$ gawk -i inplace '{print $1}' file

$ cat file

The variable INPLACE_SUFFIX can be used to specify the extension for a backup file:

$ gawk -i inplace -v INPLACE_SUFFIX=.bak '{print $1}' file

$ cat file

$ cat file.bak
123 abc
456 def
789 hij

I am happy this feature has been added but to me, the implementation isn't very awkish as the power comes from the conciseness of the language and -i inplace is 8 characters too long i.m.o.

Here is a link to the manual for the official word.

  • Shouldn't your 'first' example be more like: awk '{ gsub(/foo/, "bar" ) } ; { print $0 }' file > tmp.txt && mv -v tmp.txt file ? – Tony Barganski Oct 3 '18 at 3:28
  • To my surprise, as of April 2019, still at gawk 4.0.2. Don't let anyone tell you such and such version will be available. – John Lunzer Apr 15 at 23:03

@sudo_O has the right answer.

This can't work:

someprocess < file > file

The shell performs the redirections before handing control over to someprocess (redirections). The > redirection will truncate the file to zero size (redirecting output). Therefore, by the time someprocess gets launched and wants to read from the file, there is no data for it to read.


just a little hack that works

echo "$(awk '{awk code}' file)" > file
  • 6
    Won't work: newlines. – Lloeki Jan 14 '16 at 13:48
  • 1
    @Lloeki thanks, I've fixed the answer :) – Yuri G. Sep 5 '16 at 6:56
  • Works like a charm! But is it possible to save awk command into variable and just use it in your nifty trick? – ashrasmun Aug 14 at 6:18

An alternative is to use sponge:

awk '{print $0}' your_file | sponge your_file

Where you replace '{print $0}' by your awk script and your_file by the name of the file you want to edit in place.

sponge absorbs entirely the input before saving it to the file.

  • How standard/portable is sponge? – Thomas Oct 9 '18 at 11:03
  • 2
    sponge is part of moreutils. So it won't be present by default in most systems. But looks like at least sponge itself is portable enough and can be run almost everywhere. – MarSoft Dec 14 '18 at 11:21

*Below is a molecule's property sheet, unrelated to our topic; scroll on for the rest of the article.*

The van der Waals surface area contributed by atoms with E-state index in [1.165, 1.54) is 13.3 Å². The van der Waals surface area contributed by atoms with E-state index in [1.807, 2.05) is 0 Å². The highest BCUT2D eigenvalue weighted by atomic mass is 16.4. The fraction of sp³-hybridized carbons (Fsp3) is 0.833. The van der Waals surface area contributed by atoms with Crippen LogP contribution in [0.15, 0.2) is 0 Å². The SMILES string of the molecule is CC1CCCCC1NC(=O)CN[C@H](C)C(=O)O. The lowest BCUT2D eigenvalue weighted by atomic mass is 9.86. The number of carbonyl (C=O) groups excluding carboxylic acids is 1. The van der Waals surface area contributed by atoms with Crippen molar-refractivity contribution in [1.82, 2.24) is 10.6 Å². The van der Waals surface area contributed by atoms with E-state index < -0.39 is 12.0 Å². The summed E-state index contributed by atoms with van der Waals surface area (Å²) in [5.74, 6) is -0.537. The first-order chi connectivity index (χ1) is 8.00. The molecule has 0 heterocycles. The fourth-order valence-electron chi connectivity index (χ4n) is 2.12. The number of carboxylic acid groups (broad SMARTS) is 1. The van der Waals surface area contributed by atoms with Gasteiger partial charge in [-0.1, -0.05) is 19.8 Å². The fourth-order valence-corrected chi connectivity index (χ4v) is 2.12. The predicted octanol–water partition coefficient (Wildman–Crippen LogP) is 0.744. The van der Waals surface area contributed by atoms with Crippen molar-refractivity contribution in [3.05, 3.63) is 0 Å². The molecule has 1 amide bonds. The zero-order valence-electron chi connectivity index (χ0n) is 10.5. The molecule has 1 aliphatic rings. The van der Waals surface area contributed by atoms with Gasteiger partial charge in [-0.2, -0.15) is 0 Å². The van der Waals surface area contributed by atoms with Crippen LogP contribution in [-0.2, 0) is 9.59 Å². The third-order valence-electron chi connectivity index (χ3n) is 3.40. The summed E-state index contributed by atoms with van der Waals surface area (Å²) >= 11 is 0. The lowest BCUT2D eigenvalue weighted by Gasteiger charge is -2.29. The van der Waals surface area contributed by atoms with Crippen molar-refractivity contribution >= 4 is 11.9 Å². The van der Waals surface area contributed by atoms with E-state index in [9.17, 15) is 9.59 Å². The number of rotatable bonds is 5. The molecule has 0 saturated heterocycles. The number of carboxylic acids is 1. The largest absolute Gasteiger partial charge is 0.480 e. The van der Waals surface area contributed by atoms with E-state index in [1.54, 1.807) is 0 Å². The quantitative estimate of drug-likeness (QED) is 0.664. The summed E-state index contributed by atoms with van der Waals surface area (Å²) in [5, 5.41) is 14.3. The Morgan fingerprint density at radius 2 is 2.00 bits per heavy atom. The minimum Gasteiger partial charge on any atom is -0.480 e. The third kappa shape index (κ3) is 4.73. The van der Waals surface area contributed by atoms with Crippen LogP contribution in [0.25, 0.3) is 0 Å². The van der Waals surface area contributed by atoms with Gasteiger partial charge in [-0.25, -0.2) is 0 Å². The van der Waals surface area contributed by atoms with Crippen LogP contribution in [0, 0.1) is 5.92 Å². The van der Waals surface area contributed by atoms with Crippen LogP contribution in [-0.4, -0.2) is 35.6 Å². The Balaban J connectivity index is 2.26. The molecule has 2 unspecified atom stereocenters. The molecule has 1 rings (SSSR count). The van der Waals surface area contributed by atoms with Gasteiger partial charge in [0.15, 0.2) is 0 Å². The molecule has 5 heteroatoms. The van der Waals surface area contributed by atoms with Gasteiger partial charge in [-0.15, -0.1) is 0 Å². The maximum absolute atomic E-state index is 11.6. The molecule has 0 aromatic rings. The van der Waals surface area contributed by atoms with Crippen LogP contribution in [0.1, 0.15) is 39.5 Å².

• 1
    The downside of this solution compared to tee-based is that sponge will read everything to RAM before writing down, hence it will freeze on large files. – MarSoft Dec 14 '18 at 11:22

following won't work

echo $(awk '{awk code}' file) > file

this should work

echo "$(awk '{awk code}' file)" > file

Using tee

 awk '{awk code}' file | tee file

the tee command take place and executed after the awk command is finished due to the |.

  • This is incorrect. The two commands are executed in parallel, and the data is immediately streamed across the pipe. Any file larger than the buffer (8192 bytes on my machine) will get truncated and you will lose data. – tripflag May 24 at 14:00

In case you want an awk-only solution without creating a temporary file and usable with version!=(gawk 4.1.0):

awk '{a[b++]=$0} END {for(c=0;c<=b;c++)print a[c]>ARGV[1]}' file
  • 4
    But does this buffer the entire file to memory? Consider a 20GB file. – Amit Naidu Nov 29 '16 at 23:52

protected by codeforester Mar 28 at 23:10

Thank you for your interest in this question. Because it has attracted low-quality or spam answers that had to be removed, posting an answer now requires 10 reputation on this site (the association bonus does not count).

Would you like to answer one of these unanswered questions instead?

Not the answer you're looking for? Browse other questions tagged or ask your own question.